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32 bit OS and 64 bit OS RAM Capacity

    General discussion

  • Hi,

    I currently have the 32 bit edition of Windows 7 Beta for both my laptop and my desktop. It works great! And, most importantly, it works well with all my programs that may not function properly on a 64 bit OS. However, I want to upgrade the RAM on my desktop to more than3.5 GB of RAM. On Windows XP 32 bit this wasn't possible because, to my understanding, of the way Windows XP was put together. Online I can't find any reason that Windows 7 shouldn't be able to handle more than 3.5 GB of RAM.

    So my question is why is there a restriction placed to inconvience those who want to continue using the 32 bit OS?

    Thanks
    Ryan
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    Saturday, September 12, 2009 12:16 AM

All replies

  • It's my understanding that the 4g limit on RAM is a mathematical limitation, not a limitation set by a particular OS. It has more to do with 32 bit than with being a Windows PC. Which MB's and Processors are you running on? This too may limit the amount of RAM you can install if either piece of hardware are limited to 32 bit operation. There are those here who can explain it better than I can. You can BTW run some 32 bit applications on the Win7 64x platform. I am doing so now without any problems so far. Drivers are a bigger problem, but I've had to work to put older hardware in this test beast that Win7s driver catolog hasn't picked up on automatically.


    Saturday, September 12, 2009 1:04 AM
  • It's like they said. But it's a very complex topic.   You see it's possible to enable a 32-bit OS to have more ram than 4GB.  Windows Server 2000 and 2003 Database editions (Both 32-bit) can have up to 64 GB ram installed.    However it can't be confused with the 32-bit limitation which is 4GB.    Because a 32-bit os can only access 4GB of memory.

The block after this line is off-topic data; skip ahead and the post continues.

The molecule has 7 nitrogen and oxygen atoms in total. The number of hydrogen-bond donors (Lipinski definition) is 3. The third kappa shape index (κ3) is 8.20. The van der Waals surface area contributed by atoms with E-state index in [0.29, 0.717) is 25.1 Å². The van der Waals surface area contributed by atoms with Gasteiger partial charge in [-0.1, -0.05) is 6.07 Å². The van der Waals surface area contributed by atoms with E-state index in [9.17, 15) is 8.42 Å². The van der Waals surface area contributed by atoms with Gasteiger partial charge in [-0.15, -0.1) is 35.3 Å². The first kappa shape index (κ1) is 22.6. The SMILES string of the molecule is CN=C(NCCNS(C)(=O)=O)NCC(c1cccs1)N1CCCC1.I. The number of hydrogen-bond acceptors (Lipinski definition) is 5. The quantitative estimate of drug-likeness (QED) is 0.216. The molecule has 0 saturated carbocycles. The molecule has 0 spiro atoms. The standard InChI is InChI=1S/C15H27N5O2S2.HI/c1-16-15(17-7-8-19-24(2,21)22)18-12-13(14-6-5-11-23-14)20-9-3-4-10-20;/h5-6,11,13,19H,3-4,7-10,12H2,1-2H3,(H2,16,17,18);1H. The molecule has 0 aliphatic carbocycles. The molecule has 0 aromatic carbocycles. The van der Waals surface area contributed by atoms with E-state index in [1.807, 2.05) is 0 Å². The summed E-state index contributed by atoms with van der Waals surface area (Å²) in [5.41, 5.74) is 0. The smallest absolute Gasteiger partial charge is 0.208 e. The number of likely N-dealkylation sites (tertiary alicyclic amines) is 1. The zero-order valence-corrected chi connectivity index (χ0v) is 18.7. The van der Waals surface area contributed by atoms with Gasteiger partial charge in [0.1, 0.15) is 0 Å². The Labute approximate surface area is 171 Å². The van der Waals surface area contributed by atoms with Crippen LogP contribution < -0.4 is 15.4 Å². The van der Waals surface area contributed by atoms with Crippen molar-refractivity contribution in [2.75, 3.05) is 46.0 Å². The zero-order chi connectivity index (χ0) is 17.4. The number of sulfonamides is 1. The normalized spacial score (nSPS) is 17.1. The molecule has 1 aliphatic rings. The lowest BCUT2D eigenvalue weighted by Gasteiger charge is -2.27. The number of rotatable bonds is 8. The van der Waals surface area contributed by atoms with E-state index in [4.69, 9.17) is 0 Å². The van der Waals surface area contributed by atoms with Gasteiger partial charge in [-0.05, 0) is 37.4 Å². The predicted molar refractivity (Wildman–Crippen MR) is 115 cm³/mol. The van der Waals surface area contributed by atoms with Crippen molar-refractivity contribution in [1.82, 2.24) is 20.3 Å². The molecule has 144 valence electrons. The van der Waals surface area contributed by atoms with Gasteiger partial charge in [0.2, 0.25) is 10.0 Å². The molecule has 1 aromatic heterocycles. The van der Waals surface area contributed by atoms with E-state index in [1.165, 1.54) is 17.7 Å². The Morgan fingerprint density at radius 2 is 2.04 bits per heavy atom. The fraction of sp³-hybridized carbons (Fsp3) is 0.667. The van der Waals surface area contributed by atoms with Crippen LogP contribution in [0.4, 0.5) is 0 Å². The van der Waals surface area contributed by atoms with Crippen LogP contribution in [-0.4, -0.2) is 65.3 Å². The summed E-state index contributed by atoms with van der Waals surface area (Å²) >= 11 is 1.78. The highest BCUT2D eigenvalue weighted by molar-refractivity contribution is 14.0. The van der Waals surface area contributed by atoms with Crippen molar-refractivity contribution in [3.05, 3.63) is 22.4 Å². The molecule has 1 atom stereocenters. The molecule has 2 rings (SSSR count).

I am lazy so read this :  http://en.wikipedia.org/wiki/Physical_Address_Extension

    But true 64-bit can access 16 Exabytes or EB (1EB =1000TB or 1024 for ya binary freaks).  Windows 7 64-bit limitation for Ultimate and Business Editions is 128GB.   Most current Mother Boards and computers have a hardware limit of 8 or 16GB though I would not be surprised if a 32GB motherboard is out or on its way out by now.  

    bottom line:  With PAE. current 32-bit processors and OS can install more than 4GB of ram but it's only suitable for a database server and not for consumer/end user level product.  x64 or true 64-bit is a better and more robust method which is what you want in a consumer/end user product. 
    Saturday, September 12, 2009 6:26 AM
  • Just as a casual note, some laptop manuals state that their motherboards/BIOS support (up to) 4GB, when they readily support up to 8GB. Maybe this was due to the 4GB not being available in a SODIMM package at the time the notebook was being produced, but I can testify that at least mine works with 8GB RAM. I have been told that there are cases in which  laptops sold with an AMD 64-bit CPU, a 32-bit version of VISTA and 3 to 4GB of RAM have successfully been upgraded to 8GB RAM, and I feel sure that there are those with Intel CPUs that work the same way. ...not sure about whether or not there might be a limiting factor in regard to the  memory controller, but if it is integrated with a 64-bit CPU, it should offer no problem...
    Saturday, September 12, 2009 6:36 AM
  • My Dell Inspiron 1520 sees 3.838 GB.  Close enough for me, XP or 7.  No conspiracy or failing here.

    Sunday, September 13, 2009 2:47 AM
  • As others said, It's not an artificial limitation imposed by MS.  And, it had nothing to do with "the way that XP was put together" (at least, nothing more than that it was 32-bit.)  Rather, it's an architectural limitation of a 32-bit OS.
    I did a write-up on this (over at the MaximumPC forums) to answer the bazillion questions that came up on this topic:
    http://www.maximumpc.com/forums/viewtopic.php?t=80222

    HTH,
    Chris

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    Sunday, September 13, 2009 3:39 AM
  • Roughly: 1EB = 1,000PB = 1,000,000TB

     

    Also: "In principle, the 64-bit microprocessors found in many computers can address 16 exbibytes, or just over 18 exabytes, of memory."

     

    Source: http://en.wikipedia.org/wiki/Exabyte

    Wednesday, July 07, 2010 4:49 PM